Apple’s New MacBook Airs Show Dip in Flash Storage Speed
Apple (NASDAQ:AAPL) recently refreshed its MacBook Air product line with a minor hardware upgrade in the form of a new Intel (NASDAQ:INTC) Haswell processor. According to Apple’s MacBook Air technical specification page, the new 11-inch and 13-inch MacBook Air models feature a 1.4GHz Intel Core i5 processor with Turbo Boost up to 2.7GHz, instead of a 1.3GHz Intel Core i5 processor with Turbo Boost up to 2.6GHz found in last year’s model. Apple also dropped the prices of its new MacBook Air models, making its entry-level laptop a more affordable $899.
According to Macworld’s Speedmark 9 system performance benchmark suite, the new 11-inch MacBook Air with 128GB of storage and the new 13-inch MacBook Air with 256GB of storage outpaced the mid-2013 models by 2 to 5 percent in tests involving programs such as Photoshop, iTunes, and video transcoder Handbrake. However, while the 100MHz processor speed increase improved the performance of the Haswell processor, the recent benchmark tests conducted by Macworld also found that the new models showed a decrease in flash storage performance.
For its mid-2013 models, Macworld tested an 11-inch 1.3GHz MacBook Air model with 256GB of flash storage and a 13-inch 1.3GHz MacBook Air model with 128GB of flash storage. Macworld found that the new models took twice as long to perform some tasks than the mid-2013 models. For example, it took the new 11-inch MacBook Air with 128GB of storage 54 seconds to copy 6GB of files and folders, compared to 28 seconds on the 11-inch model from last year.
As noted by Macworld, lower-capacity flash storage drives can sometimes perform slower than larger flash drives, which may have contributed to the difference in speed. However, the new 11-inch MacBook Air with 128GB of storage also tested slower than the 13-inch MacBook Air model with 128GB of flash storage from mid-2013.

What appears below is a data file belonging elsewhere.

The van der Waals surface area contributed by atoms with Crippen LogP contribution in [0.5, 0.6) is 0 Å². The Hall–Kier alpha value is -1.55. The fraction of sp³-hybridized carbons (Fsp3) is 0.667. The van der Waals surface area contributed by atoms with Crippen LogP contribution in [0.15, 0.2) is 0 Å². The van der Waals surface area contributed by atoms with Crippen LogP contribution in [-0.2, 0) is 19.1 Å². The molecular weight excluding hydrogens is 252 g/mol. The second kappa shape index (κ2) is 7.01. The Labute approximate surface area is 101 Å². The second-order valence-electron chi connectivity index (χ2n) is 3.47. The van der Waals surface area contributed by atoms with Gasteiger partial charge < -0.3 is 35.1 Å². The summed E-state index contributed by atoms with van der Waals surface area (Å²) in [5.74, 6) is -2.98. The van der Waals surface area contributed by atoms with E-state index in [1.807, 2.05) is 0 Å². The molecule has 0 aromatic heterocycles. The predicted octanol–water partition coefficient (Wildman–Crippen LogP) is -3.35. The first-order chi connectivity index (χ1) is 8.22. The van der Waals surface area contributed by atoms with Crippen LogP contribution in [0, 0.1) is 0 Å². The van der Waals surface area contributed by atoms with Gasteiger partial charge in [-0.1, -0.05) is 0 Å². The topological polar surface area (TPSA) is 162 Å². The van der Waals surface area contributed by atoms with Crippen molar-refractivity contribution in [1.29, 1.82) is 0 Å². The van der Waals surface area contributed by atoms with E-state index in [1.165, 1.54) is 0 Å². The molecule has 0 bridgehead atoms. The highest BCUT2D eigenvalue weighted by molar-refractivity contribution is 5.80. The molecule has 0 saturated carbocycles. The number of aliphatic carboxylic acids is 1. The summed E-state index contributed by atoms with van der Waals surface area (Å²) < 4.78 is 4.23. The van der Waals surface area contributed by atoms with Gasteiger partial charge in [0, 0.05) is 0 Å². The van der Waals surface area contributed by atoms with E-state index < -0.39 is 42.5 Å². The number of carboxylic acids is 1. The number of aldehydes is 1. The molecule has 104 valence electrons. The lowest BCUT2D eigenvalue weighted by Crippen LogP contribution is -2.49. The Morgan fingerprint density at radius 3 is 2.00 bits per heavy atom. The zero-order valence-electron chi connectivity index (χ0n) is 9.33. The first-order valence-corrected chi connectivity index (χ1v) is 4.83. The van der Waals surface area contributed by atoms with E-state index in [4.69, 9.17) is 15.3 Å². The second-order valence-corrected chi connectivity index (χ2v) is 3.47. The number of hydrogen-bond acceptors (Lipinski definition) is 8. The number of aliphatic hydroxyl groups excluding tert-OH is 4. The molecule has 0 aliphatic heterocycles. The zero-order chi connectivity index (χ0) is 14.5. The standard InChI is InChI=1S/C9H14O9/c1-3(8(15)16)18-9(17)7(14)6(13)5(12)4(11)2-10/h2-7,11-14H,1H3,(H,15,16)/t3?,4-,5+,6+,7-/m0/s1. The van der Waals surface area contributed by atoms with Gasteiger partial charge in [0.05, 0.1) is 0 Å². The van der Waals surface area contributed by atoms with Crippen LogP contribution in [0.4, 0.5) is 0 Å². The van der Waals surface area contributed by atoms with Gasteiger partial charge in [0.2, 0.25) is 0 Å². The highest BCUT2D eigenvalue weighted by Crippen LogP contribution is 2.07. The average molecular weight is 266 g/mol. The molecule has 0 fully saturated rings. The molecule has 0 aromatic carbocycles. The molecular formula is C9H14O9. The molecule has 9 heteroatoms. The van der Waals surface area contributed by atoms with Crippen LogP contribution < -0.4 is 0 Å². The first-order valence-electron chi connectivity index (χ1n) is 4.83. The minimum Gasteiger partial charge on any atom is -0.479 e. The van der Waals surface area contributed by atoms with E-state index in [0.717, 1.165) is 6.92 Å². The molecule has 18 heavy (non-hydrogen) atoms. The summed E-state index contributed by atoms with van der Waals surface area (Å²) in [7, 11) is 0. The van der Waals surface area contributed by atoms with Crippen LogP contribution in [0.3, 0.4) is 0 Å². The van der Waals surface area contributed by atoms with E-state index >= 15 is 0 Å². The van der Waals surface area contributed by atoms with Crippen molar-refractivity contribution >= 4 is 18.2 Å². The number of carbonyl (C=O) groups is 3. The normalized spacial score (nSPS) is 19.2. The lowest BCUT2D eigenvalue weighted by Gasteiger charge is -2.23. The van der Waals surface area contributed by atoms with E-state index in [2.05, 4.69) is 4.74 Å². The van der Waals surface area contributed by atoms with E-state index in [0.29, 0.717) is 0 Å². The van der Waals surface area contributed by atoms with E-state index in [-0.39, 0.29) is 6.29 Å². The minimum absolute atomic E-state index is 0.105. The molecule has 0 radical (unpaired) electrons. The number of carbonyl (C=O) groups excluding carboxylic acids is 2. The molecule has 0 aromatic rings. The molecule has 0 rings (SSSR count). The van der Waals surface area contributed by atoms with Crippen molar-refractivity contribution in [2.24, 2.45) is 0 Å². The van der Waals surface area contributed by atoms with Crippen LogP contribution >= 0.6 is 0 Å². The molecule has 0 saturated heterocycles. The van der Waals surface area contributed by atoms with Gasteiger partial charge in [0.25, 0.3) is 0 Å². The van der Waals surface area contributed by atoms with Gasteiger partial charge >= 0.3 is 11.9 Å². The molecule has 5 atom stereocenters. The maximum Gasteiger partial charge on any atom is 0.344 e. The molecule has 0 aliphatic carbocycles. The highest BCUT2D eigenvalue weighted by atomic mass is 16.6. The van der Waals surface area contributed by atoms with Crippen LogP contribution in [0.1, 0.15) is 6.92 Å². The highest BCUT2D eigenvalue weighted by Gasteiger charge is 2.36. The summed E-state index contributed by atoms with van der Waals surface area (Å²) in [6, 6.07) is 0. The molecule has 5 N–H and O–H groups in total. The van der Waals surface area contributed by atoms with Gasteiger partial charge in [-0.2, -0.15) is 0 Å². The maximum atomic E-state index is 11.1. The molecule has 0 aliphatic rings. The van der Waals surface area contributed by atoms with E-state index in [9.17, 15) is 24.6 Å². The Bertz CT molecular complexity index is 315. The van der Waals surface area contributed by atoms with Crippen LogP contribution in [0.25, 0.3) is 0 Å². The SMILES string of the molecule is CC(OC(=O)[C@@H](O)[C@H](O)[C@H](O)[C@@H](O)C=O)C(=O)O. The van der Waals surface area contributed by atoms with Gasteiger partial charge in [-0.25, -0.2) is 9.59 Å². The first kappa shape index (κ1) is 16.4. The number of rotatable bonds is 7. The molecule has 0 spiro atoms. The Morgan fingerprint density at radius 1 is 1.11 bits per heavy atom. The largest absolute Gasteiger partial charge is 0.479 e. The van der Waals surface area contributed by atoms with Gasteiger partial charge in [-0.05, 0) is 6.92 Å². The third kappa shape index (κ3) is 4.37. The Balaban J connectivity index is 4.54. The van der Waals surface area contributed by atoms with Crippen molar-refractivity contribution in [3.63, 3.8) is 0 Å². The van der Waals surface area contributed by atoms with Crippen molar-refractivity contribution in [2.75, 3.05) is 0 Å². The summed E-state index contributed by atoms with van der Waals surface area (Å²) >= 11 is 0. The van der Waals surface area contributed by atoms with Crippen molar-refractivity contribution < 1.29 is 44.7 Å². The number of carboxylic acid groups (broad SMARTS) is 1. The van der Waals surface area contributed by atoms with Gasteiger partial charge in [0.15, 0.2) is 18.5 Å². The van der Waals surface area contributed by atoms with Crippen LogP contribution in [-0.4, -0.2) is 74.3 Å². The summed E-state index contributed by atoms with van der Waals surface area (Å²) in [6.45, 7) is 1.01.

Macworld also found that the new MacBook Airs were significantly slower than the older models when it came to compressing files. Compressing a 6GB folder took 517 seconds on the new 11-inch MacBook Air model and 406 seconds on the 13-inch model. The 11-inch and 13-inch models from mid-2013 compressed the same file in 370.8 seconds and 367.8 seconds, respectively.
Finally, the researchers at Macworld noted that “unzipping was just plain slow” on the newer models. According to Macworld’s tests, the new 11-inch MacBook Air took 127.1 seconds to unzip a 6GB folder – almost three times as long as the previous model’s time of 43.5 seconds. Although the flash storage performance gap narrowed when larger individual files were used in the 6GB test folder, MacWorld still found that the flash storage in the new MacBook Air models performed slower across multiple tests. However, it should be noted that Apple sources its flash storage drives from several different manufacturers, so MacBook Air models from the same year can have varying levels of performance.
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